Tuesday, May 10, 2011

Green Kitchen: The Cheap Healthy Guide to Canned Tuna for the Planet and Your Mouth (or Something)

Green Kitchen is a bi-weekly column about nutritious, inexpensive, and ethical food and cooking. It's penned by the lovely Jaime Green.

Eating delicious meat cheaply and environmentally is not easy. Grass-fed beef often starts at $7 or $8 a pound in New York City, and shows up twice or three times that at the farmers market. Fresh and frozen fish see the same price points, as do pork and lamb.Chicken is cheaper but chicken gets boring.

Which brings us to my recent love affair with canned tuna.

It is full of protein, super-cheap, easy to prepare, and does not send my fish-allergic boyfriend into fits with its cooking fumes. But while my local Whole Foods handily grades its butchered meat and fresh fish, cans of tuna are harder to suss out.

Well, harder to suss out unless you’re at a computer. The Environmental Defense Fund has a handy ranking of seafood choices based on eco-friendliness, and canned tuna is included. (The fish’s page also includes health concerns for adults and children, related to tuna’s mercury content.)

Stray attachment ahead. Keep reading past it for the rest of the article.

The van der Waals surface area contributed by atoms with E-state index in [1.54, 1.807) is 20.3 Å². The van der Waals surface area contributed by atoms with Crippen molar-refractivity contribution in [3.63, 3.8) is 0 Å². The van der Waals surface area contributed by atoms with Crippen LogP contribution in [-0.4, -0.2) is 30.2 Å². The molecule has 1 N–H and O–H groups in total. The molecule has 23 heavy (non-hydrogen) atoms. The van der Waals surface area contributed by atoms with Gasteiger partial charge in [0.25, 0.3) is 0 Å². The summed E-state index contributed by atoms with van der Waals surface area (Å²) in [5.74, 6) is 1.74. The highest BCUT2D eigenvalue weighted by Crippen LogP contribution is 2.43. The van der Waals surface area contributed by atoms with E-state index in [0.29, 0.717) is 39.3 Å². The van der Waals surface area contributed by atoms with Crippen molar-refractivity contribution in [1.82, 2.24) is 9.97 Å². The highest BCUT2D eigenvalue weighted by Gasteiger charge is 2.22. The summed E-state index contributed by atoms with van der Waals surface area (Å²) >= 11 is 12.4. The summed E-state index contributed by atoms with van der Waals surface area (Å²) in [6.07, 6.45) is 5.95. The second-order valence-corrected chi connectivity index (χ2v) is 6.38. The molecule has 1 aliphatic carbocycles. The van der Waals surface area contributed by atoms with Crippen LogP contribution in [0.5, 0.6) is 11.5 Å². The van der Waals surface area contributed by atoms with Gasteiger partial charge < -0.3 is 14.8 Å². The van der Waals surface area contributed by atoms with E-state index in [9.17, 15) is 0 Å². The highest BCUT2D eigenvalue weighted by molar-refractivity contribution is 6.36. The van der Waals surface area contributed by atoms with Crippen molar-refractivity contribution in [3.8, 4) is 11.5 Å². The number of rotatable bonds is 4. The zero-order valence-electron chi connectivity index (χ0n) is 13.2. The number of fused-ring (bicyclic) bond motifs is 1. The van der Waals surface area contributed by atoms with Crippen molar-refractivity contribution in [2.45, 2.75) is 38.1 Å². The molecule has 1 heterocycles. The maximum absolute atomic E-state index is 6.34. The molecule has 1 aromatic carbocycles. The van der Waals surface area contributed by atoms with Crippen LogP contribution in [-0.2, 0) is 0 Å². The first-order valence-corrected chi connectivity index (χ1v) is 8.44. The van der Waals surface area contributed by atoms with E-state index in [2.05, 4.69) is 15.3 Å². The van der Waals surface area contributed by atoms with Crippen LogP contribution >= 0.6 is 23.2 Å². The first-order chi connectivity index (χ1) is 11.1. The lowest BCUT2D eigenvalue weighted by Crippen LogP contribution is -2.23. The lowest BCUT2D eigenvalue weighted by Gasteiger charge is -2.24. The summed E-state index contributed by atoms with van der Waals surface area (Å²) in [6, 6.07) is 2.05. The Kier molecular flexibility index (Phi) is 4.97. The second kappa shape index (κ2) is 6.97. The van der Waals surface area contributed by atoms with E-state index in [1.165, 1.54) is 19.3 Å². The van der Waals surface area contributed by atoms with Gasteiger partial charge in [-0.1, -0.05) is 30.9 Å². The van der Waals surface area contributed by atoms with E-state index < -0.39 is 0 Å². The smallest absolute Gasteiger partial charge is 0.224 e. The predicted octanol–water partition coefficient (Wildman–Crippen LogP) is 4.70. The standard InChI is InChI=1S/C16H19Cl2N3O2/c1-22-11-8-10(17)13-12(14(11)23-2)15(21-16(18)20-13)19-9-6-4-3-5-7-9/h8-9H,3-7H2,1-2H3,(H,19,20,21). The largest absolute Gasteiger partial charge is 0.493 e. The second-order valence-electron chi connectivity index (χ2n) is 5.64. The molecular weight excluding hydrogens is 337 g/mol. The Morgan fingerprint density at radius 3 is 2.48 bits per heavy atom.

Canned tuna tends to come in two varieties – Albacore, or white, and “light,” which can be one (or several) of several tuna varieties. When it comes to what’s good for the planet, US or Canadian Albacore is tops, with general canned white and canned light both scoring the “eco-ok” middle rating.

In terms of mercury content, Albacore’s is higher, and so should be consumed less frequently, especially by kids. (The EDF recommends children under 6 eat it no more than once a month, and sets the limit for kids 6-12 at twice a month. Adults can handle it more often more safely.) Canned light (as long as the label doesn’t include Yellowfin tuna, which has about the same mercury as Albacore) is okay for younger kids about three times a month, and once a week or so for older children.